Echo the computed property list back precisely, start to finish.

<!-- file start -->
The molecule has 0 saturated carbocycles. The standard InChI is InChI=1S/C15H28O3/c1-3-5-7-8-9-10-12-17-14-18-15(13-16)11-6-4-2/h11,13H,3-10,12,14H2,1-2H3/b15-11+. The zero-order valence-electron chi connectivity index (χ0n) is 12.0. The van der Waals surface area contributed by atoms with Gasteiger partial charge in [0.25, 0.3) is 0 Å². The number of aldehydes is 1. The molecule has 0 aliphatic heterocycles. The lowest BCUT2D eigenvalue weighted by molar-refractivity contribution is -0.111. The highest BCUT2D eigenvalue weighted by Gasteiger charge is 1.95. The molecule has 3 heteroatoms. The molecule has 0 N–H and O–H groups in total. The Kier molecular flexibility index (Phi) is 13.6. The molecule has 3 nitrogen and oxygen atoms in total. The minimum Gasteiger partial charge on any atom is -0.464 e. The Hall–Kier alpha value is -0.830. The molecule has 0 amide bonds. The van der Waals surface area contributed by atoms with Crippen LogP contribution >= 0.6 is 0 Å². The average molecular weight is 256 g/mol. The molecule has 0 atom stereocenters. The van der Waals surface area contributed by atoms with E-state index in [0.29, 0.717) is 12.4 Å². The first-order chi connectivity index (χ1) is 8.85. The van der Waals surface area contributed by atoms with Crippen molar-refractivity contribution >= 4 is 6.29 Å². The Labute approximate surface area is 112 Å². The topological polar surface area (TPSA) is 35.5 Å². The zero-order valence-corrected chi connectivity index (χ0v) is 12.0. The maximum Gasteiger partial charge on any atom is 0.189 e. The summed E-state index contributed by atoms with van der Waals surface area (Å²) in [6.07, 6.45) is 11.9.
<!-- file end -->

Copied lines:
The molecule has 0 saturated carbocycles. The standard InChI is InChI=1S/C15H28O3/c1-3-5-7-8-9-10-12-17-14-18-15(13-16)11-6-4-2/h11,13H,3-10,12,14H2,1-2H3/b15-11+. The zero-order valence-electron chi connectivity index (χ0n) is 12.0. The van der Waals surface area contributed by atoms with Gasteiger partial charge in [0.25, 0.3) is 0 Å². The number of aldehydes is 1. The molecule has 0 aliphatic heterocycles. The lowest BCUT2D eigenvalue weighted by molar-refractivity contribution is -0.111. The highest BCUT2D eigenvalue weighted by Gasteiger charge is 1.95. The molecule has 3 heteroatoms. The molecule has 0 N–H and O–H groups in total. The Kier molecular flexibility index (Phi) is 13.6. The molecule has 3 nitrogen and oxygen atoms in total. The minimum Gasteiger partial charge on any atom is -0.464 e. The Hall–Kier alpha value is -0.830. The molecule has 0 amide bonds. The van der Waals surface area contributed by atoms with Crippen LogP contribution >= 0.6 is 0 Å². The average molecular weight is 256 g/mol. The molecule has 0 atom stereocenters. The van der Waals surface area contributed by atoms with E-state index in [0.29, 0.717) is 12.4 Å². The first-order chi connectivity index (χ1) is 8.85. The van der Waals surface area contributed by atoms with Crippen molar-refractivity contribution >= 4 is 6.29 Å². The Labute approximate surface area is 112 Å². The topological polar surface area (TPSA) is 35.5 Å². The zero-order valence-corrected chi connectivity index (χ0v) is 12.0. The maximum Gasteiger partial charge on any atom is 0.189 e. The summed E-state index contributed by atoms with van der Waals surface area (Å²) in [6.07, 6.45) is 11.9.